The Academy Awards, the tragic death of a beautiful young woman in California, the arrest of an Al Qaeda leader, flashed across our news screens and newspapers the past few days. Unless you’re a real news junkie, you could have easily missed an event that didn’t receive much coverage in the main stream media.  

To paraphrase an old newspaper slogan…Since it no longer bleeds, at least not American blood, it no longer leads. While odds were being placed on who was going to win best actress, 55% of the voters in Iraq went to the polls. Thirty-eight of them paid with their lives, thousands of our sons and daughters did too, which is why I thought the event worthy of more attention.

PurpleFinger wmnAccording to CNN, a woman standing in line to vote said it was her way of fighting back at the terrorists, another, who brought her two young daughters with her to the polling place said she had heard bombs go off and was scared but felt she had to come. It makes one wonder how many of us would do so under similar circumstances.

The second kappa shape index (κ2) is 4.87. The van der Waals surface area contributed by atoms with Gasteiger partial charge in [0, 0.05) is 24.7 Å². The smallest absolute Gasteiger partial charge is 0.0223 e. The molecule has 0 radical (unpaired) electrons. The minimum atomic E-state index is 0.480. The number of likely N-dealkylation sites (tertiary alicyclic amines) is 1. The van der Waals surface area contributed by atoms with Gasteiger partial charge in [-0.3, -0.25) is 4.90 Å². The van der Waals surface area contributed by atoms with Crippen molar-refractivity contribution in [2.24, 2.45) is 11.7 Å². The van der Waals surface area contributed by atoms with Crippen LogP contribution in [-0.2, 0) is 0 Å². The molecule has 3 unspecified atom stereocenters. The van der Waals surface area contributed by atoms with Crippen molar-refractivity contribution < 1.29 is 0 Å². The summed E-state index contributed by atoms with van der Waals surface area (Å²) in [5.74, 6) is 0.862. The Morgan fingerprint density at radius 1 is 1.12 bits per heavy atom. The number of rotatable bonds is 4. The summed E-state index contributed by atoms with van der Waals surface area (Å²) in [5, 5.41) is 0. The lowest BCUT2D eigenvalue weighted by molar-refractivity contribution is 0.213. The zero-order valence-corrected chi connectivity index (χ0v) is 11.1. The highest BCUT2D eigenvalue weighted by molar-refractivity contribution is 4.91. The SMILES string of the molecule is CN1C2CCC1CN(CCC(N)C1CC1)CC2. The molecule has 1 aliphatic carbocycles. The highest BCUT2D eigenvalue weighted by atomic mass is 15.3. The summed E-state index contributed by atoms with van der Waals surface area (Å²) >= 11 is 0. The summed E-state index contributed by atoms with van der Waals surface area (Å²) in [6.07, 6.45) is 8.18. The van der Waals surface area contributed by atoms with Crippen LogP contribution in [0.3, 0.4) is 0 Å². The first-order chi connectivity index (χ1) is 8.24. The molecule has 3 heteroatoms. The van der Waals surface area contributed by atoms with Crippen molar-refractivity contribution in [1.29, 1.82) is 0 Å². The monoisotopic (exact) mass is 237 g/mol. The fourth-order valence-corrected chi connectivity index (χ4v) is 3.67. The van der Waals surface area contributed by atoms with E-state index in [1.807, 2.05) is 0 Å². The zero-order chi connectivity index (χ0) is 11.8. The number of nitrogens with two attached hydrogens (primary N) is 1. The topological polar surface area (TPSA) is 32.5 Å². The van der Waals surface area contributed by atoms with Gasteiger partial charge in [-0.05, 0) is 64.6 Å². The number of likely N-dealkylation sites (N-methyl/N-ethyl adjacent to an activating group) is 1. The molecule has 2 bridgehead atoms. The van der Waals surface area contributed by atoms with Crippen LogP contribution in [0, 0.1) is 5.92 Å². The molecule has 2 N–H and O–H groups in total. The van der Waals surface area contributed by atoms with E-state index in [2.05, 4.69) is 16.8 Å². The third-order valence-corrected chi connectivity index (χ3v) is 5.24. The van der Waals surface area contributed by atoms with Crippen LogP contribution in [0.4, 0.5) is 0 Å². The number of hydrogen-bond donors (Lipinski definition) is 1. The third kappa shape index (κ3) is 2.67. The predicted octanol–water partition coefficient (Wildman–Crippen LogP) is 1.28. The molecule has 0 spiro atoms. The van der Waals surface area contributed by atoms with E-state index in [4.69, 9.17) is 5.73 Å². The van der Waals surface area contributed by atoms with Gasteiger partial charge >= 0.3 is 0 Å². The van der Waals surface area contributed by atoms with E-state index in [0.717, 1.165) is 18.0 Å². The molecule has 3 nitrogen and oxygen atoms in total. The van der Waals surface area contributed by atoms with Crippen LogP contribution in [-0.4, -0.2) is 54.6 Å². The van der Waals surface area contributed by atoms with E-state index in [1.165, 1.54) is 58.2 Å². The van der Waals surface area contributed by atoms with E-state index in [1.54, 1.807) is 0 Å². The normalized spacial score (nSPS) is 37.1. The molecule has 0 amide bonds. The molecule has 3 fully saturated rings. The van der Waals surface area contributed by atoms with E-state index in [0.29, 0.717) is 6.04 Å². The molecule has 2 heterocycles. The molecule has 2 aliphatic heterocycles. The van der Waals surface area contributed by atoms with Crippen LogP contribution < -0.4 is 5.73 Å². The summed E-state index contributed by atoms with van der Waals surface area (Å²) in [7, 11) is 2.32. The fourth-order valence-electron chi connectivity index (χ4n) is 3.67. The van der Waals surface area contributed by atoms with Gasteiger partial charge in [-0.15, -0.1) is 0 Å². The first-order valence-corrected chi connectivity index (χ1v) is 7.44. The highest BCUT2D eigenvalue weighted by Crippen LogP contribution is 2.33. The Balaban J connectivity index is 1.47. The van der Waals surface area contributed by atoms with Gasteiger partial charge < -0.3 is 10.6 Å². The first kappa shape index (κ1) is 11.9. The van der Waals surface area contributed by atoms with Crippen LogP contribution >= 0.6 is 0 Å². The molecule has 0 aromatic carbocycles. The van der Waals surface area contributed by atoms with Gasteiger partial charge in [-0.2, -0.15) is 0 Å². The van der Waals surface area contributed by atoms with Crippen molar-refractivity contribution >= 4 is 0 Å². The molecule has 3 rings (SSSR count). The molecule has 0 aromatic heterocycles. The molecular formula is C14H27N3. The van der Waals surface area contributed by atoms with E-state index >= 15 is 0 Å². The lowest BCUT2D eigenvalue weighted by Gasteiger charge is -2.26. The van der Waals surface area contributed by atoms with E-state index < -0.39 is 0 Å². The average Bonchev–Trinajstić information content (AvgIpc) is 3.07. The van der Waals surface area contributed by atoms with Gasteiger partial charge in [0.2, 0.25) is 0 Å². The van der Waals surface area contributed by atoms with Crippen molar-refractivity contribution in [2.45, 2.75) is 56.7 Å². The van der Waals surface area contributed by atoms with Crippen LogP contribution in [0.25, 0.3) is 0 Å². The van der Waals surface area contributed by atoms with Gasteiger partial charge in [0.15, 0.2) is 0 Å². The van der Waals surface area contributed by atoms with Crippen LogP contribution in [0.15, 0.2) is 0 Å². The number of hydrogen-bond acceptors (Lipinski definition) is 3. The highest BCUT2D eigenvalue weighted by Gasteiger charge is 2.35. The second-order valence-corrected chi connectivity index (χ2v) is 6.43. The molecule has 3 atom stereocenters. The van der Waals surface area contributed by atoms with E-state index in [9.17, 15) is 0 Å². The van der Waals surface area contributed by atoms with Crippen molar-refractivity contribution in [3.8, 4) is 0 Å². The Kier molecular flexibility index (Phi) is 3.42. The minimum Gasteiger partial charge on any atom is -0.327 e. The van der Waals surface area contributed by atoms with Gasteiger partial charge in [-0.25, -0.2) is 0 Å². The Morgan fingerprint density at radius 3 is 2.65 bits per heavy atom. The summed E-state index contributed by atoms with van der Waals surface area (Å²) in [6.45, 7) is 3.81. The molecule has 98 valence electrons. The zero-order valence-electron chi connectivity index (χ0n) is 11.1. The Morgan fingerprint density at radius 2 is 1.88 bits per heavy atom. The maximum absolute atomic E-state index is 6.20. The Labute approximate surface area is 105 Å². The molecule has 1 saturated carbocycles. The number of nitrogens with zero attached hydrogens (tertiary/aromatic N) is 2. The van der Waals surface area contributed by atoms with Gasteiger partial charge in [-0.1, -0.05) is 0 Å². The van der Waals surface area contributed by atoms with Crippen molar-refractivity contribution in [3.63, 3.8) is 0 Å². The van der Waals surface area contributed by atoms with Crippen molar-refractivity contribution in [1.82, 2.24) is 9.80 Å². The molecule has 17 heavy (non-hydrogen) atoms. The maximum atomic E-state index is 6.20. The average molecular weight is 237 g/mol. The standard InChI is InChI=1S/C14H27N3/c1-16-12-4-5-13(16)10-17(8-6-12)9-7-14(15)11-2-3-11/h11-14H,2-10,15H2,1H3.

It is also worthy of note that the new Iraqi Constitution calls for 25% of the members of Parliament to be women. Not only did women across Iraq show their courage and determination by voting…they showed it by running.

The time for debating the validity of the war is long gone. The sacrifice of blood and treasure has been beyond measure. But we are where we are.

Let’s hope that place is the beginning of a stable future for Iraq. 

2 thoughts on “Purple Pride in Iraq”

  1. Pam,

    Have you read “The War Within.” I read it over my Christmas Vacation while in Florida. It was an interesting (sometimes frustrating) read… it really shows some people in their best and worst lights. What really struck me was the real threat present to Iraqi Democracy through the spring of 2007. In some regards, it is a miracle (and a testiment) that we can read about an Iraqi election in 2010. This election, while less sensational in the newscyle, is even more amazing than the ones held in the past.

    And bravo to the 25% female composition. That takes some doing.

  2. Pamela Varkony


    I have not read “The War Within” although I’ve heard it discussed on television. I agree, it is a miracle that Iraq has come to this point, and will be more so if they can hold this ground. My view may be overly optimistic however I do believe that if women end up with 25% of the votes in Parliament it could make the difference between success and failure. I imagine by now the women of Iraq are ready for some peace and compromise and if they have any power, they will demand it.

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